Brazil's central bank unexpectedly acted to halt the currency's slide on Thursday, highlighting growing concern among officials that the global financial crisis is damaging Brazil's economy and could cause a potentially destructive spurt in inflation.
The bank's decision to sell 2.75 billion dollars in currency swaps -- a move that propped up the Real -- marked a sudden shift in strategy for a government that has complained for the past year about a currency war that left the Real badly overvalued compared to its neighbours.
However the Real’s massive and sudden depreciation, which has pushed it down 17% against the US dollar this month to levels not seen in two years, was apparently too much for the central bank to bear.
President Dilma Rousseff, speaking while on a trip in New York, said that Brazil's economy is well-equipped to face the global crisis but added that the government was prepared to take additional measures to prevent further abrupt moves in the currency.
I think things are going to stabilize, but we are ready to take more measures if necessary, she said.
Officials however are concerned about the impact of the falling Real on inflation, which is already well above the government's target range. A weaker Real may cause the prices of imported goods to rise, although the depressive effects of the global crisis should also keep a lid on inflation.
Brazil is in many ways a victim of the crisis, which is centred in Europe and the United States and has punished currencies in several emerging markets as investors seek refuge in the safe haven of the US dollar.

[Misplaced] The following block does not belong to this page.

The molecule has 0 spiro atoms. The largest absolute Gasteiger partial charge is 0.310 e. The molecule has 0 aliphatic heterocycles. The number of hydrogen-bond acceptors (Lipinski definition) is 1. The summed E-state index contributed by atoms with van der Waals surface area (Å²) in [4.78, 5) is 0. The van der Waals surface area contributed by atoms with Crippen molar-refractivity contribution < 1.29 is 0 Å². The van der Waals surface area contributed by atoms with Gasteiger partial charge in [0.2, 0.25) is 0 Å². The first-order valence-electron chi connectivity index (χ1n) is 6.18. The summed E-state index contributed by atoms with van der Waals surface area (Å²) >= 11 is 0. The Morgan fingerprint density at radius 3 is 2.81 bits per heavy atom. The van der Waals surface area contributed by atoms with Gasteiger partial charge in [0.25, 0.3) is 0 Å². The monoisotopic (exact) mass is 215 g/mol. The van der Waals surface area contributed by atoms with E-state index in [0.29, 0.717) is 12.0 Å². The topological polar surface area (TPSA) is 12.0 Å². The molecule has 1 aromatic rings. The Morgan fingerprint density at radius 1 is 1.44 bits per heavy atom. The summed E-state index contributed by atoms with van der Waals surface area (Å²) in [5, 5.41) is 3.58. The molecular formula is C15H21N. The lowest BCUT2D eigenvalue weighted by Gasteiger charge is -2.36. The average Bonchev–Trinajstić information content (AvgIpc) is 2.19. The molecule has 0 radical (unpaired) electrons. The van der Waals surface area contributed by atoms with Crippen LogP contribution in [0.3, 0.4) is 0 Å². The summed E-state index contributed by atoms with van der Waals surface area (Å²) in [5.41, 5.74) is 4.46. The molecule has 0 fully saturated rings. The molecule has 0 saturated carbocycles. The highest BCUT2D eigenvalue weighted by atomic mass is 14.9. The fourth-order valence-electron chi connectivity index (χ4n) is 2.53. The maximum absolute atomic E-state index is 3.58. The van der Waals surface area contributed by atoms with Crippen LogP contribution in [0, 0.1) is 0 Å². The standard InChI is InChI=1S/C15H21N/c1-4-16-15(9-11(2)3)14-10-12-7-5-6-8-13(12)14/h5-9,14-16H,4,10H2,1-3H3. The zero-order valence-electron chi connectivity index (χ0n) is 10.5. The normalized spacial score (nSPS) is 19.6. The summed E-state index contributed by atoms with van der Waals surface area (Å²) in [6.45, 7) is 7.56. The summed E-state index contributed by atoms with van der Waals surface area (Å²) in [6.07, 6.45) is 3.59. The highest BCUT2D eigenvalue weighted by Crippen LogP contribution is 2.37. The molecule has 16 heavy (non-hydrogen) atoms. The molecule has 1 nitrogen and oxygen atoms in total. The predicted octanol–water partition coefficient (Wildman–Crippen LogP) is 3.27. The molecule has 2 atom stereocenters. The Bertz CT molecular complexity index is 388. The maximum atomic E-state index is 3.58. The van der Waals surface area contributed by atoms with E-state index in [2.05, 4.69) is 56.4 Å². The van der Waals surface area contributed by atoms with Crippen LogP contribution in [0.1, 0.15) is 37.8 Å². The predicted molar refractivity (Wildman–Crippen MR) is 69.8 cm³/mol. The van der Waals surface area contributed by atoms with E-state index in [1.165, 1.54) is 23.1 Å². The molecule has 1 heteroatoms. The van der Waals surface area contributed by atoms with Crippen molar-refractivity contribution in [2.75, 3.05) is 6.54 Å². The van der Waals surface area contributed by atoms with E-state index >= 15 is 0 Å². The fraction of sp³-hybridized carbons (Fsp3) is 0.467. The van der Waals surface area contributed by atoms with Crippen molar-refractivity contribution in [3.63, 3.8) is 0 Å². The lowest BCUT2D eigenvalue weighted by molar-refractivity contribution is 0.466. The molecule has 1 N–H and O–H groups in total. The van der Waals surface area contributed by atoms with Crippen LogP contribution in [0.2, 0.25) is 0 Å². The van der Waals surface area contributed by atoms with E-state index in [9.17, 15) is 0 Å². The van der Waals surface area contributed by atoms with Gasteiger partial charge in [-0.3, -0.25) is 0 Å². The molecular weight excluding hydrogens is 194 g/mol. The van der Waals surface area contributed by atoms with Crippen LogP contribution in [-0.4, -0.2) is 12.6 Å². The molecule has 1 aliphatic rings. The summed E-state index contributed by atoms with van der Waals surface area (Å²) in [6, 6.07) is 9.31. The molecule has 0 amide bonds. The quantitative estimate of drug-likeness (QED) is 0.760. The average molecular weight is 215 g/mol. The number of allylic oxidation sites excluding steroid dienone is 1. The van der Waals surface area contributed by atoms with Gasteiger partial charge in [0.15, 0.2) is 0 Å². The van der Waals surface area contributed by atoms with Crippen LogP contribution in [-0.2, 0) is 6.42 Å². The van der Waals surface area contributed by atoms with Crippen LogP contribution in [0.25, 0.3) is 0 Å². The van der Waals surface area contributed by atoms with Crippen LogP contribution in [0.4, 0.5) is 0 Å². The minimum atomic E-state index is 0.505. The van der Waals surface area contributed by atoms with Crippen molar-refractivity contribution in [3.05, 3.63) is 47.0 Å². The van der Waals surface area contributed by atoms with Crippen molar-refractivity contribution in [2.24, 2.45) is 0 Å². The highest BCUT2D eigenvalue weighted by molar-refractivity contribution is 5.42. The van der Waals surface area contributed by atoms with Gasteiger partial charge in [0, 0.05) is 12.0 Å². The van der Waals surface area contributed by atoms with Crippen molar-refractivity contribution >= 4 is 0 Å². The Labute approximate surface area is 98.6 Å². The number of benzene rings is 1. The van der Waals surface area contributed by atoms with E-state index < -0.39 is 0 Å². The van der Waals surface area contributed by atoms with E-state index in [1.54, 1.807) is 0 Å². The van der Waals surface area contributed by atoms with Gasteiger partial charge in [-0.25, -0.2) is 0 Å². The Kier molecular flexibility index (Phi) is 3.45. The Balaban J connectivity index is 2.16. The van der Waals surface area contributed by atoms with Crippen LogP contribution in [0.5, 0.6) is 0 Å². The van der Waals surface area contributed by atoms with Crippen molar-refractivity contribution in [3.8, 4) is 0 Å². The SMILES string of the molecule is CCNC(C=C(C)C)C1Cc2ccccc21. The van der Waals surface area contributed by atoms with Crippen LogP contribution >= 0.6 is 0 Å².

Following the central bank's move on Thursday, the Real reversed most losses that had taken it to the 1.95 per dollar threshold earlier in the session. By mid afternoon, the currency was trading at 1.8850, down 1.37%.
That was still an abrupt change in fortune for a currency that just four weeks ago was trading around the 1.55 per dollar mark and had Finance Minister Guido Mantega threatening further measures to keep the currency from strengthening.
The mood remained gloomy in Brazil's stock market, with the Bovespa index down about 4.8%, outpacing losses in Mexico and Argentina as global equities declined nearly everywhere.
The depreciation of the Real may end up helping manufacturers, who have largely missed out on Brazil's economic boom in recent years because of the overvalued currency.
But the suddenness of the Real's fall could damage Brazil by punishing companies that have borrowed in dollars and by disturbing the financial variables underpinning Latin America's largest economy.